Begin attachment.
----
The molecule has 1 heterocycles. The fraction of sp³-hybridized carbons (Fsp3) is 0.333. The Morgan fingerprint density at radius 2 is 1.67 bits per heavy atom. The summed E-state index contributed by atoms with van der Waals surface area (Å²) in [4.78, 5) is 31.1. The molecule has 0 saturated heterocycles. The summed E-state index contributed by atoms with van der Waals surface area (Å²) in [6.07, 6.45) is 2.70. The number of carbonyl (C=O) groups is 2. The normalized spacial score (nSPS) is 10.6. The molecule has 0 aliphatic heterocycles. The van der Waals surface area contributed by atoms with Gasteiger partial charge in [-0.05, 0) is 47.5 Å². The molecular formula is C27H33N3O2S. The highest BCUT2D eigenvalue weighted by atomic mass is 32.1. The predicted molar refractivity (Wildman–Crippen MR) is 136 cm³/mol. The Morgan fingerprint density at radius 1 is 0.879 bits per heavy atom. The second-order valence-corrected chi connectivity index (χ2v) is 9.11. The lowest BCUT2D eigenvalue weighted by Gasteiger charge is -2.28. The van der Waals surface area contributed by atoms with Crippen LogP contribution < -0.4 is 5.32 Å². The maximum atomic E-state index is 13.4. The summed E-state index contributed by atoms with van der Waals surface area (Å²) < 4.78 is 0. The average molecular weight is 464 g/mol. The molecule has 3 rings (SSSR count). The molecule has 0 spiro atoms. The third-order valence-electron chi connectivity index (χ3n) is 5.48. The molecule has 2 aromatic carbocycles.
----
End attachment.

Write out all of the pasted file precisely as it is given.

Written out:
The molecule has 1 heterocycles. The fraction of sp³-hybridized carbons (Fsp3) is 0.333. The Morgan fingerprint density at radius 2 is 1.67 bits per heavy atom. The summed E-state index contributed by atoms with van der Waals surface area (Å²) in [4.78, 5) is 31.1. The molecule has 0 saturated heterocycles. The summed E-state index contributed by atoms with van der Waals surface area (Å²) in [6.07, 6.45) is 2.70. The number of carbonyl (C=O) groups is 2. The normalized spacial score (nSPS) is 10.6. The molecule has 0 aliphatic heterocycles. The van der Waals surface area contributed by atoms with Gasteiger partial charge in [-0.05, 0) is 47.5 Å². The molecular formula is C27H33N3O2S. The highest BCUT2D eigenvalue weighted by atomic mass is 32.1. The predicted molar refractivity (Wildman–Crippen MR) is 136 cm³/mol. The Morgan fingerprint density at radius 1 is 0.879 bits per heavy atom. The second-order valence-corrected chi connectivity index (χ2v) is 9.11. The lowest BCUT2D eigenvalue weighted by Gasteiger charge is -2.28. The van der Waals surface area contributed by atoms with Crippen LogP contribution < -0.4 is 5.32 Å². The maximum atomic E-state index is 13.4. The summed E-state index contributed by atoms with van der Waals surface area (Å²) < 4.78 is 0. The average molecular weight is 464 g/mol. The molecule has 3 rings (SSSR count). The molecule has 0 spiro atoms. The third-order valence-electron chi connectivity index (χ3n) is 5.48. The molecule has 2 aromatic carbocycles.